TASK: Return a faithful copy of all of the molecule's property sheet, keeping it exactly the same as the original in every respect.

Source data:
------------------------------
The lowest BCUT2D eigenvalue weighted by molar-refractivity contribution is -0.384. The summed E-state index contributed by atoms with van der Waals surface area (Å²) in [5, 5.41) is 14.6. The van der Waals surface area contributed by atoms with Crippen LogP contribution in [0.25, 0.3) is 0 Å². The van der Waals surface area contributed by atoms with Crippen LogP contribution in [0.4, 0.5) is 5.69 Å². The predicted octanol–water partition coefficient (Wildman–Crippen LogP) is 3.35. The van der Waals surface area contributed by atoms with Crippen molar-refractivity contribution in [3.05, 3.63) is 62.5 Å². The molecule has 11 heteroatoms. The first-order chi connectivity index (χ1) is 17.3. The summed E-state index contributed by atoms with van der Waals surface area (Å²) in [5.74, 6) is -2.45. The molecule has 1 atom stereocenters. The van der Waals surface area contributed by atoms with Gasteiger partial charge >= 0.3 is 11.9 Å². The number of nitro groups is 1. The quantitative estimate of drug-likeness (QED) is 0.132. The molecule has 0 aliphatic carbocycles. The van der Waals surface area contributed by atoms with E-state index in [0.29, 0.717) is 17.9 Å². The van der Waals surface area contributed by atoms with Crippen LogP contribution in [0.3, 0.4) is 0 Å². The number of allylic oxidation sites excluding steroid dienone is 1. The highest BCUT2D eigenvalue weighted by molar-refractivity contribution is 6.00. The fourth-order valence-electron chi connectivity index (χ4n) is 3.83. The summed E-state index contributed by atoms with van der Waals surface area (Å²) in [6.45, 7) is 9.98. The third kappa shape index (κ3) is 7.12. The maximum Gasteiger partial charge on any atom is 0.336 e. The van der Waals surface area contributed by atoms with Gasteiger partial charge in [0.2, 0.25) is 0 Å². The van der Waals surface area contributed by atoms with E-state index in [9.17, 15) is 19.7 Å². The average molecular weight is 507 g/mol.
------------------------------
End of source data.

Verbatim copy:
The lowest BCUT2D eigenvalue weighted by molar-refractivity contribution is -0.384. The summed E-state index contributed by atoms with van der Waals surface area (Å²) in [5, 5.41) is 14.6. The van der Waals surface area contributed by atoms with Crippen LogP contribution in [0.25, 0.3) is 0 Å². The van der Waals surface area contributed by atoms with Crippen LogP contribution in [0.4, 0.5) is 5.69 Å². The predicted octanol–water partition coefficient (Wildman–Crippen LogP) is 3.35. The van der Waals surface area contributed by atoms with Crippen molar-refractivity contribution in [3.05, 3.63) is 62.5 Å². The molecule has 11 heteroatoms. The first-order chi connectivity index (χ1) is 17.3. The summed E-state index contributed by atoms with van der Waals surface area (Å²) in [5.74, 6) is -2.45. The molecule has 1 atom stereocenters. The van der Waals surface area contributed by atoms with Gasteiger partial charge >= 0.3 is 11.9 Å². The number of nitro groups is 1. The quantitative estimate of drug-likeness (QED) is 0.132. The molecule has 0 aliphatic carbocycles. The van der Waals surface area contributed by atoms with E-state index in [0.29, 0.717) is 17.9 Å². The van der Waals surface area contributed by atoms with Crippen LogP contribution in [0.3, 0.4) is 0 Å². The number of allylic oxidation sites excluding steroid dienone is 1. The highest BCUT2D eigenvalue weighted by molar-refractivity contribution is 6.00. The fourth-order valence-electron chi connectivity index (χ4n) is 3.83. The summed E-state index contributed by atoms with van der Waals surface area (Å²) in [6.45, 7) is 9.98. The third kappa shape index (κ3) is 7.12. The maximum Gasteiger partial charge on any atom is 0.336 e. The van der Waals surface area contributed by atoms with Gasteiger partial charge in [0.2, 0.25) is 0 Å². The van der Waals surface area contributed by atoms with E-state index in [9.17, 15) is 19.7 Å². The average molecular weight is 507 g/mol.